Every so often we come to a point in our lives where routine just gets boring. Often times we grow comfortable with our training because we are accustomed to that which is familiar. Pay close attention to these moments for it’s at these points that we start to drift and become less enthusiastic about doing something we once were very passionate. At a very young age, running is mistakenly engrained in our minds as something boring or punishing. Later in life we realize that running is a great exercise activity that yields tremendous physical and mental benefits.

The problem that I encourage you to avoid is retreating to the idea that running is boring. What keeps a runner on the improvement curve, whether it’s to be faster or simply to lose or maintain weight, is to be consistent with training, which usually means having an established routine. However, over time routines can become boring and lead one down the path of falling into a rut. How can this be avoided?

Below are 5 effective ways of staying out of the rut. Keep in mind that the body and mind will respond to change after a certain period of repeatedly doing the same thing and it is during these times of change that we improve as runners. I often find that the time frame for this plateau of benefits is 3 weeks, but for some it could be less or more.


Change your routine every 3 to 4 weeks. Do your best to run at a different time of day or change your schedule so you are running on different days of the week. Runners are creatures of habit, which makes it rather easy to do the same thing over and over. Do your best to fight this habitual trait by making a concerted effort to find that which is different yet feasible. For example, try going to sleep a bit earlier so you can wake up and run before work instead of running late in the day.


Don’t be afraid to take a break from the mileage focus. Put the GPS away and, instead, run for time or possibly without any regard for it at all. As runners we tend to obsess over our total mileage and this could be disheartening at times when we are building an endurance foundation or maybe coming off a tiring day of work. The best way to break the mileage focus is to lace up those shoes and JUST GO RUN! Don’t worry about how far or how fast, instead listen to your internal instruments.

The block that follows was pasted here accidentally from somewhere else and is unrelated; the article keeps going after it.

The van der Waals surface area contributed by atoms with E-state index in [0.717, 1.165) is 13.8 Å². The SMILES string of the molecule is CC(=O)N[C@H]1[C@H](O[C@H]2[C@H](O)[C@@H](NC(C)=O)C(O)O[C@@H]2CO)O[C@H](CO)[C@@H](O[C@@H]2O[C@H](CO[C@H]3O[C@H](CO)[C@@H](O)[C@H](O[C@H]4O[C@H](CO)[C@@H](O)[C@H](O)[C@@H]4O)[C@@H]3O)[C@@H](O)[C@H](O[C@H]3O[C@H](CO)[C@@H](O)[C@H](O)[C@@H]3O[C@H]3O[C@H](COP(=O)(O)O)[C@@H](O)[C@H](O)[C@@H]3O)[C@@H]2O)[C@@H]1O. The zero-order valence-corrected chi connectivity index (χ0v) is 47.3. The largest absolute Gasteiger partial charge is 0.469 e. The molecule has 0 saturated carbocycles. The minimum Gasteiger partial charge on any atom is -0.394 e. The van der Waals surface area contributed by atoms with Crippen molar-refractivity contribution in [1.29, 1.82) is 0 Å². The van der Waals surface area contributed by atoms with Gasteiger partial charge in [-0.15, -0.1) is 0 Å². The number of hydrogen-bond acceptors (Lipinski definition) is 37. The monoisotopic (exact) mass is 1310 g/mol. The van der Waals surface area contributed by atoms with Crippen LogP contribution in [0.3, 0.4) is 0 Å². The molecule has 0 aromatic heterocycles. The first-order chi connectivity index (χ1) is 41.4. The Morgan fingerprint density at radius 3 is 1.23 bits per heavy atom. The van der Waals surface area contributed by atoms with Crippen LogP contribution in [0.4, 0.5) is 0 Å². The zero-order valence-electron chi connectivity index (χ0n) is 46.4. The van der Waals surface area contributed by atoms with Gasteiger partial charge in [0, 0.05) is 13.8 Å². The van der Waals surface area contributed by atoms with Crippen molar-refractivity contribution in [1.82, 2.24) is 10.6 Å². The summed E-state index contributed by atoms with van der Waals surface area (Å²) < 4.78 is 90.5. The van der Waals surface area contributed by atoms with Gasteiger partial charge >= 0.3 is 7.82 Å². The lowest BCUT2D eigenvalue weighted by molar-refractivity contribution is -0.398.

Change of scenery is my favorite way to avoid the rut. Look around you and you’ll see that there are more places to run than your neighborhood. Challenge yourself to find a different route that provides some scenic views. You can do this by simply browsing several websites that provide route suggestions by other runners, asking other runners about their favorite paths, or just getting in your car and driving to a spot frequented by runners or maybe even one a bit secluded. Several studies have found that the best way to run efficiently is to “distract” oneself by paying more attention to the surroundings. I often recommend to those who depend on iPods that they leave the device at home during their scenic run for the week. Training runs can be so much more enjoyable when listening to environmental sounds along the run. With the change of scenery can also come a change of surface, which can actually result in less injury as it helps build lower leg strength.


Try to run with someone else at least once a week. Look for a local run club or ask a friend to join you, especially if you tend to get bored during your longer slower runs. You can manage your pace if you chat along the run and then, as the run progresses, you may want to finish a bit faster than you started and you can be encouraging to one another to accomplish this. Running is misconstrued as an individual activity, but I sternly object to that. I find it to be one of the best ways to socialize and get to know another person. Look around your community and you’ll see large groups all over proving the notion that running is very social.


Be creative with your training by looking through websites and reading social media posts and magazines to find different workouts that can help you achieve your personal goals. Often times we do the same workouts week after week and year after year expecting different results. Our PRs (personal records) don’t drop by much or even at all because we are stuck in the same schedule of workouts. As they say about insanity… you are simply insane doing the same thing while expecting different results.

BY Frankie Ruiz is co-founder of the ING Miami Marathon and currently serves as Chief Running Officer of US Road Sports & Entertainment. He is a Certified RRCA Distance Running Coach.